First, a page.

What is Chardonnay Wine?

Chardonnay is a white wine grape variety native to Burgundy, France. It’s currently the most popular white wine grape variety in the world and can have a diverse flavor profile depending on where it’s grown and if oak is used during the aging process.

What Does Chardonnay Taste Like?

There’s no simple answer to this question. Chardonnay has one of the widest-ranging tasting and aromatic profiles of any grape variety – both red and white. That’s because the taste of Chardonnay is heavily influenced by the climate and terroir it’s grown in, ripeness at harvest, and methods of aging.  In general, Chardonnay is known to be a relatively dry, medium-bodied white wine emanating fresh, crisp notes of pear, guava, lemon-peel, and apple.

Now, if you were to add some oak to the aging process, the above flavors shift dramatically – giving off strong hints of butter, vanilla, English pudding and pineapple. Most wine enthusiasts will lean one way or the other with Chardonnay – oak or no oak. Let’s take a look at the subtleties that affect the way Chardonnay will taste.

Chardonnay Wine & Grape Characteristics
Aerial perspective of Chardonnay vines in Burgundy, France.

Climate and Terroir for Chardonnay

One of the signature Old World Chardonnay wine-growing regions is Chablis, France. Climates similar to that of Chablis are predominantly cool, thus giving Chardonnay wine a distinctly leaner feel. These lighter-bodied chards are often accompanied by notes of pear, green apple, melon, and subtle apricot.

Contrastingly, Chardonnay grown in warmer regions around the world, such as the New World region of California’s Central Coast AVA, tend to emit brighter tropical fruit notes – along the lines of guava, peach, pineapple and banana.

Chardonnay grapevines tend to do excessively well in limestone, chalky mineral-esque soil. This soil composition is quite prevalent in Chardonnay’s homeland – Eastern France.

I’ve always liked wines that do well in limestone, since limestone is primarily the remains of sea life, accumulated over millennia where ancient seas used to reside. You’re literally sampling Earth’s history with every sip.

While Chardonnay does best in chalky and clay soils, it’s also known to be an extremely versatile grape. It can adapt to most soil and climate types when given the right amount of attention during the growing season.

The Ripeness of the Chardonnay Grape

Time of harvest is heavily influenced by the climate Chardonnay is grown in. In the Central Coast of California, where the weather is predominantly warm, Chardonnay grapes are often allowed to ripen fully, giving them their distinct tropical fruit flavor and lighter acidity. As soon as Chardonnay grapes are ripe, they begin to lose their acidity at a rapid rate. Vintners in these warmer regions must time their harvests appropriately depending on what style of wine they’re looking to produce.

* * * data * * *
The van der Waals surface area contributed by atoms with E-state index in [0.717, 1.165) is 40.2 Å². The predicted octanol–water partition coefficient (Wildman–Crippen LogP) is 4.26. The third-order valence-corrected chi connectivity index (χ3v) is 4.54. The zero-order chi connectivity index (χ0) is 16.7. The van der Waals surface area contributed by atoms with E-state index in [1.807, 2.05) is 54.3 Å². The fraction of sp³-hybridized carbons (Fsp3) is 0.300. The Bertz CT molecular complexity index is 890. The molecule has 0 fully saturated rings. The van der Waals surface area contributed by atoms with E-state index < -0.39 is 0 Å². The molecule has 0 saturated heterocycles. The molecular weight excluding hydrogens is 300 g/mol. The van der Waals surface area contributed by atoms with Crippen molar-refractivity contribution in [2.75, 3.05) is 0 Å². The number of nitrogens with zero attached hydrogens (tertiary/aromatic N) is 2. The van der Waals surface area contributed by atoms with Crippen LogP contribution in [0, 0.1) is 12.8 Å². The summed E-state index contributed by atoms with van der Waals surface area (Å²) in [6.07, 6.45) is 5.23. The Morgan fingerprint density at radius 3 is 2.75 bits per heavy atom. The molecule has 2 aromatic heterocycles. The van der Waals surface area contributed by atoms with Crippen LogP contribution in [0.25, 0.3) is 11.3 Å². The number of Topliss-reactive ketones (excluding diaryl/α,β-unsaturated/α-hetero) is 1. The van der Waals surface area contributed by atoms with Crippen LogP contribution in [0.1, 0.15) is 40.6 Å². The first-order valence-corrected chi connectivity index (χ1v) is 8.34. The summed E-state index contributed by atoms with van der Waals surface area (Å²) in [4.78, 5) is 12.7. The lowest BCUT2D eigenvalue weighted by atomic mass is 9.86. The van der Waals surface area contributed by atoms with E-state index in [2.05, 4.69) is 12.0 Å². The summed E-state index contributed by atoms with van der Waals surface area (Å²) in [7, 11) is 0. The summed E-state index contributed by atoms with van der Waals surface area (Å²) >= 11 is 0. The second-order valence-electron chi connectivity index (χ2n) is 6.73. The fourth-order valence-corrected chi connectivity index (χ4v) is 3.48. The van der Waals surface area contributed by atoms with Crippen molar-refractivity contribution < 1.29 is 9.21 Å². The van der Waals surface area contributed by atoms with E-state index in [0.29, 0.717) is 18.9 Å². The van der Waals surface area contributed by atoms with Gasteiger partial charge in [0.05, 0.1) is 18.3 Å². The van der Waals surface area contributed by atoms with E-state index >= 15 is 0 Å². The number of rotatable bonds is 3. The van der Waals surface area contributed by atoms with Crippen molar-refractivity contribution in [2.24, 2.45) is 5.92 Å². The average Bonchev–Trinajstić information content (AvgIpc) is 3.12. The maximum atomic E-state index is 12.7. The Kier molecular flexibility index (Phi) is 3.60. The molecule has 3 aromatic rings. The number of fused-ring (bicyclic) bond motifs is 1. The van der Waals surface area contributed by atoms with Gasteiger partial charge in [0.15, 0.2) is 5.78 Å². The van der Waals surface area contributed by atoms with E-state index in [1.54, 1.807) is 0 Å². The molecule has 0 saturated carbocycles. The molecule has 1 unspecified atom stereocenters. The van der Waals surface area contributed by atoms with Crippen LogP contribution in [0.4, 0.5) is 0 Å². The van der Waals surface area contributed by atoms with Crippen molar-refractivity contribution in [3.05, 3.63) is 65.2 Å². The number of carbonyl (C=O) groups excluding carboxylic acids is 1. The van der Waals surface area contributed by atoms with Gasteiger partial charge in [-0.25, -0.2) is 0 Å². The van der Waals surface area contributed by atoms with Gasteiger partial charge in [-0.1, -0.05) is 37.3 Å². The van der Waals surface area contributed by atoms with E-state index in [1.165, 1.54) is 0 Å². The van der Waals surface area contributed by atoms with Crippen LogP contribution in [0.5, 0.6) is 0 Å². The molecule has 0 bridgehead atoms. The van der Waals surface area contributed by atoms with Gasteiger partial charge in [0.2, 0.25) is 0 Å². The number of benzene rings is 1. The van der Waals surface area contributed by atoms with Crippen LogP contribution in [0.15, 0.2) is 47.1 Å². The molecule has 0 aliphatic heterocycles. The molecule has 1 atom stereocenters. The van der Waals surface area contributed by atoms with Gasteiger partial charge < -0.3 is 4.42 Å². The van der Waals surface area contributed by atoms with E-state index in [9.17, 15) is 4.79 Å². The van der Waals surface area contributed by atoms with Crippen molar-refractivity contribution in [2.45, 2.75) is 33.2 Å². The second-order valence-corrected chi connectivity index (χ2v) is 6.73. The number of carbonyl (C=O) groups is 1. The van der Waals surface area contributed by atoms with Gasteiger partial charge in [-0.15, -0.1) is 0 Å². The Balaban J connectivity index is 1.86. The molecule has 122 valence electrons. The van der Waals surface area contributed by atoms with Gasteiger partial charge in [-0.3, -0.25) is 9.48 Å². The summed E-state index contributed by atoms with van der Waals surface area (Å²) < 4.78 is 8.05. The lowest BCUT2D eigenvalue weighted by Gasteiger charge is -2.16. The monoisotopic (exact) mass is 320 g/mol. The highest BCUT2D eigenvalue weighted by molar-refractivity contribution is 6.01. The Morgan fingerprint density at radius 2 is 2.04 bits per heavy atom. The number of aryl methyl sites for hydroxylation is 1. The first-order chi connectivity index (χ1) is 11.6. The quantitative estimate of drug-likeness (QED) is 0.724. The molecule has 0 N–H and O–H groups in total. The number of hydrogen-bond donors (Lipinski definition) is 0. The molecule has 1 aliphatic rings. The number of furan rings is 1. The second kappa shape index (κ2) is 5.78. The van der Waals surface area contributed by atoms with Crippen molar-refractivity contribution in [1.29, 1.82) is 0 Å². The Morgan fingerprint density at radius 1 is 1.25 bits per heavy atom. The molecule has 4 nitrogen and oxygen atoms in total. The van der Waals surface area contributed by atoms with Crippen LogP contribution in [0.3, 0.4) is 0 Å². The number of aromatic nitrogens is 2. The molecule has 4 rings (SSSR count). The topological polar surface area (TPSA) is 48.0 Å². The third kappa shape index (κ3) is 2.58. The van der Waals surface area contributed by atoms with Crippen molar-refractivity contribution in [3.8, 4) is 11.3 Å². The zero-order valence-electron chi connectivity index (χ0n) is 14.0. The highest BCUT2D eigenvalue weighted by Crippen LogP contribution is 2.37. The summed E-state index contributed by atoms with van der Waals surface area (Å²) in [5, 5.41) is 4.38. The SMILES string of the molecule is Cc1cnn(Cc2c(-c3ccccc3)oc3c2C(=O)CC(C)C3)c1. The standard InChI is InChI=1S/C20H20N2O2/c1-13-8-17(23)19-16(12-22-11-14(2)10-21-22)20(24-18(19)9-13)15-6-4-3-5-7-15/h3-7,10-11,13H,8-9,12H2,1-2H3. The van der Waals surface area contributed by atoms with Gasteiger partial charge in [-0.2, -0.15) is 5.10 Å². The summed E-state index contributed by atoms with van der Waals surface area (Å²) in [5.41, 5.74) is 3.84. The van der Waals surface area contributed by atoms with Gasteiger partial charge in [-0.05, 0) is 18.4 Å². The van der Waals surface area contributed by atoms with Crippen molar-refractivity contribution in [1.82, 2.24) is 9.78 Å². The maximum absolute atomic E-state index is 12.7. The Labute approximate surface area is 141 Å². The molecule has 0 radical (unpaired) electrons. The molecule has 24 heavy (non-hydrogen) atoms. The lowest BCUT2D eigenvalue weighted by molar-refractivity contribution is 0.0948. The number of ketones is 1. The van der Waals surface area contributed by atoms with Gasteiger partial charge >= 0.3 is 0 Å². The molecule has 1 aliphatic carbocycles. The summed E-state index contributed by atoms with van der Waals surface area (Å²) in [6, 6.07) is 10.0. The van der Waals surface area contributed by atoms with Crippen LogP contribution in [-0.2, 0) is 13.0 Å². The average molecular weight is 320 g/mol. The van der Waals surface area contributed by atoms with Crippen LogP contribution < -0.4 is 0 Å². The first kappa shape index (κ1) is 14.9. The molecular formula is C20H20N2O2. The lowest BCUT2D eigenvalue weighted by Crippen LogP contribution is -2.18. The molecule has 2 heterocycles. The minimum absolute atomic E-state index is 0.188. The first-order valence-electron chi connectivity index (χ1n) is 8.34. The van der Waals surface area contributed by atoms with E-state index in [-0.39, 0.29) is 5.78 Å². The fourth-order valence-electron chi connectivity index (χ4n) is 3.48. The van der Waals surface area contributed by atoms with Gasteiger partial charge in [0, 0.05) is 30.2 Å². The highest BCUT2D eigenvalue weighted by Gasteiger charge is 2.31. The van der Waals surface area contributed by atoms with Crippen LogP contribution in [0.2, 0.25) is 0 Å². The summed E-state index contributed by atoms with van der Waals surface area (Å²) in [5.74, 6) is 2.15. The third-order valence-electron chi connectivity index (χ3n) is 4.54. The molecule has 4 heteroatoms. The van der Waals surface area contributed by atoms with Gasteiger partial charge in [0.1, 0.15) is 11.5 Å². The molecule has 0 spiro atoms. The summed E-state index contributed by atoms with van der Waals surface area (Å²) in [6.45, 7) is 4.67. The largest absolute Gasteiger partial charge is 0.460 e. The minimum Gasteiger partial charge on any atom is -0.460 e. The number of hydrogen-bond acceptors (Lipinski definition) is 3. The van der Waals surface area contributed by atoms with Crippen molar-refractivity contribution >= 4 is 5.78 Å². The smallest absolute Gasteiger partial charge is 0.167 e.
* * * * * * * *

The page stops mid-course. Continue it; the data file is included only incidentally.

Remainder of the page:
How is Chardonnay Aged?

In many old world regions, especially in France, Chardonnay is typically aged with little to no oak present during the aging process. Conversely, in many new world regions, especially in Central and Northern California, oak is used extensively to bring about more buttery, vanilla and custard-esque flavors.

Learn About These Other Wine Grape Varieties

Chenin Blanc
Cabernet Sauvignon
Petit Verdot
Pinot Grigio
Pinot Meunier

Get Articles Like These Directly in Your Inbox!

Subscribe to Winetraveler and receive notifications when new articles, travel itineraries and wine guides are published. It's free!

Chardonnay Wine Profile & Food Pairings


Varied (Tree Fruit, Citrus Fruit, Tropical Fruit — depending on climate) Dragonfruit, Pear, Green Apple, Lemon-Peel, Orange, Melon, Pineapple, Banana, Grapefruit

Earth & Mineral Notes

Limestone, Chalk

Additional Complexities

Spring Flowers, Hazelnut, Honey, Tea leaf, Vanilla, Thyme, Almond

  • Oak Aged Chardonnay: Butter, Vanilla, Spice, Smoke, Rounded Fruit, Toast, Creme Brulee

Structure & Body of Chardonnay Wine

Body Varied (Medium-Full)

Sugar Dry, Off-Dry

Tannins Light

Acid Varied (Medium-Low to High)

Alcohol Medium-High (12.5%-14.5% ABV)

Finish Medium-Long, Fruit-Forward, Refreshing Acid


Chardonnay wines typically pair very well with most white fish dishes.  


Depending on whether its been aged in oak or not, Chardonnay works well with a wide range of pastas -- especially penne a la vodka or pastas with alfredo or other white cream based sauces.  Butternut squash risotto is always a hit.


Chardonnay works incredibly well with most white meat dishes cooked with lemon or honey -- especially chicken.

Leave a Comment, Ask a Question or Share a Review

Send this to a friend